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“Sangam”, means “coming together”, “confluence” or “learned gathering” in Sanskrit; sometimes it is taken to signify “the meeting point of three rivers”. Interpret that literally in Trygve Seim’s case and the different rivers might symbolize the cross-referencing of jazz, contemporary composition and diverse world folk traditions in his work. On the second ECM album issued under his name, the Norwegian saxophonist draws inspiration from musical and non-musical sources both local and far-flung, bringing these influences to bear on compositions and arrangements that are uniquely personal. “Sangam” is also a term used for ancient Tamil love poetry which explores, as one writer put it, “the vortex of love, longing and loneliness”; the emotional landscape of Seim’s disc is not unconcerned with such themes.

Although Seim has been heard recently with The Source, the improvising group he co-leads with Øyvind Brække and Per Oddvar Johansen (both featured here), and has guested on Christain Wallumrød’s “Sofienberg Variations”, “Sangam” is far closer in spirit to “Different Rivers”, the ECM debut that overwhelmed international critics in 2001. “Different Rivers” won the Preis der deutschen Schallplattenkritik Jahrespreis, the Album-of–the-Year Award of the German Music Critics, appeared on numerous Best-of lists, and received almost unanimous accolades from journalists everywhere.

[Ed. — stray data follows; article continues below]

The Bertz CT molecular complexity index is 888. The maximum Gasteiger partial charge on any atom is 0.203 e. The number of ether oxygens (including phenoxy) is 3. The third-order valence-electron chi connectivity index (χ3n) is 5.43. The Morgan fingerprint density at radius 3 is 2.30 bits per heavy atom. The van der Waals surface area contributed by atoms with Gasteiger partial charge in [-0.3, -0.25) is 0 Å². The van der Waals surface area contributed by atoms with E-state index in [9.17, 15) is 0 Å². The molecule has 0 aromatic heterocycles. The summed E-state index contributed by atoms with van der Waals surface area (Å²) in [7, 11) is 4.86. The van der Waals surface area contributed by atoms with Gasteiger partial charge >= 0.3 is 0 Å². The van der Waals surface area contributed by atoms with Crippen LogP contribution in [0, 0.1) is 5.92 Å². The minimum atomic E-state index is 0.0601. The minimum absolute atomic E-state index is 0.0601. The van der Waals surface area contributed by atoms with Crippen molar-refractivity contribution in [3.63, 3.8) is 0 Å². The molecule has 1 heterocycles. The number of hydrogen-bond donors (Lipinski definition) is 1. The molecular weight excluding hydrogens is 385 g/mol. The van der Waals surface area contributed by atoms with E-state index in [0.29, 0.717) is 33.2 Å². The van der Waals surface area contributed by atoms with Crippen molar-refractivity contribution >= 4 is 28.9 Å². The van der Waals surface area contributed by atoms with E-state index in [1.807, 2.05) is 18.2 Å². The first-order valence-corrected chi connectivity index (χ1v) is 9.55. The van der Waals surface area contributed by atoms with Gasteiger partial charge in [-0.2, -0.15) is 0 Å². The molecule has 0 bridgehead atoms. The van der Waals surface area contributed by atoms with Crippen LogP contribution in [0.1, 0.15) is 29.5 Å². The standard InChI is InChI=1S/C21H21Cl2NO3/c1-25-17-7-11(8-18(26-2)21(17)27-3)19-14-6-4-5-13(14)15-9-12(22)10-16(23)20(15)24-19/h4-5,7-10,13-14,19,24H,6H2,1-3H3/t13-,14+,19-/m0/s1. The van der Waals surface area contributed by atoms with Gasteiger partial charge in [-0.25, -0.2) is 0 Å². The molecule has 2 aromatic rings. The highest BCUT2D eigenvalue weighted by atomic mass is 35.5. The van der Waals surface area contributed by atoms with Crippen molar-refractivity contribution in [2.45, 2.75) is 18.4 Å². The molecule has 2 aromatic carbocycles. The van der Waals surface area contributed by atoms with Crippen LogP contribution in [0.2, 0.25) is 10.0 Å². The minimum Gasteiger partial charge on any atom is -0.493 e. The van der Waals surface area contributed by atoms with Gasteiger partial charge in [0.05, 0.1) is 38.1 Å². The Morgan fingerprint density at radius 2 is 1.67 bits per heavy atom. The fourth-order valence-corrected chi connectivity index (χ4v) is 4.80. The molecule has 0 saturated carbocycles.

“Destined to be one of ECM’s classic,” John Fordham predicted in the Guardian. “At times Trygve Seim sounds like no sax player you’ve ever heard – more like wind in the trees, or wooden flutes... An extended band delivers a remarkable sequence of tone trances, at times faintly suggestive of Carla Bley and Gil Evans, but based on small melodic motifs, given strength and mesmeric fascination by progressive harmonic overlays and tonal variation”.“An astonishing ECM debut,” Richard Cook concurred in Jazz Review. “In this age of rhythm, Seim’s music takes an almost contrary stance, dedicating itself to melody, timbre and the utmost refinements of tone and weight….A masterly, uncompromising jazz record.” In the International Herald Tribune, Mike Zwerin wrote that “Seim presents the wind instrument chamber ensemble, a sort of slow-floating, pianissimo little-big band with occasional understated kicks. The shadow of Gil Evans hovers. The horn blowers finesse their personal, breathy, non-symphonic textures from behind the beat.”

The apposite match between Seim’s musical values and the label’s was noted by many reviewers, and is not coincidental. “ECM’s productions have been a huge influence on me,” Seim told Morten Nilsen of Scanorama. A central figure in the ‘second generation’ of Norwegian musicians who have taken their artistic lead from the directions ECM signposted in the 70s and 80s, Seim was just 13 when he experienced a musical awakening after hearing Jan Garbarek’s “Eventyr”: “I couldn’t believe a saxophone could sound like that.”

He immediately began playing sax – taking up (like Garbarek) both the tenor and the curved soprano – but was soon quickly moving beyond his initial inspiration. If the now-characteristic “Nordic” cry is part of his sound, many other elements have been assimilated. The free jazz of Ornette Coleman and Albert Ayler had a major liberating impact while he was studying in Trondheim, where The Source was founded. Amongst players of the North Seim was strongly drawn to Finnish drummer Edward Vesala’s idiosyncratic concepts, and worked intermittently with him over a four-year period, 1995-1999. After Vesala’s death, Seim continued to collaborate with Edward’s widow, harpist-pianist-arranger Iro Haarla (and is part of her new quintet with Jon Christensen, Mathias Eick and Uffe Krokfors – ECM album in preparation).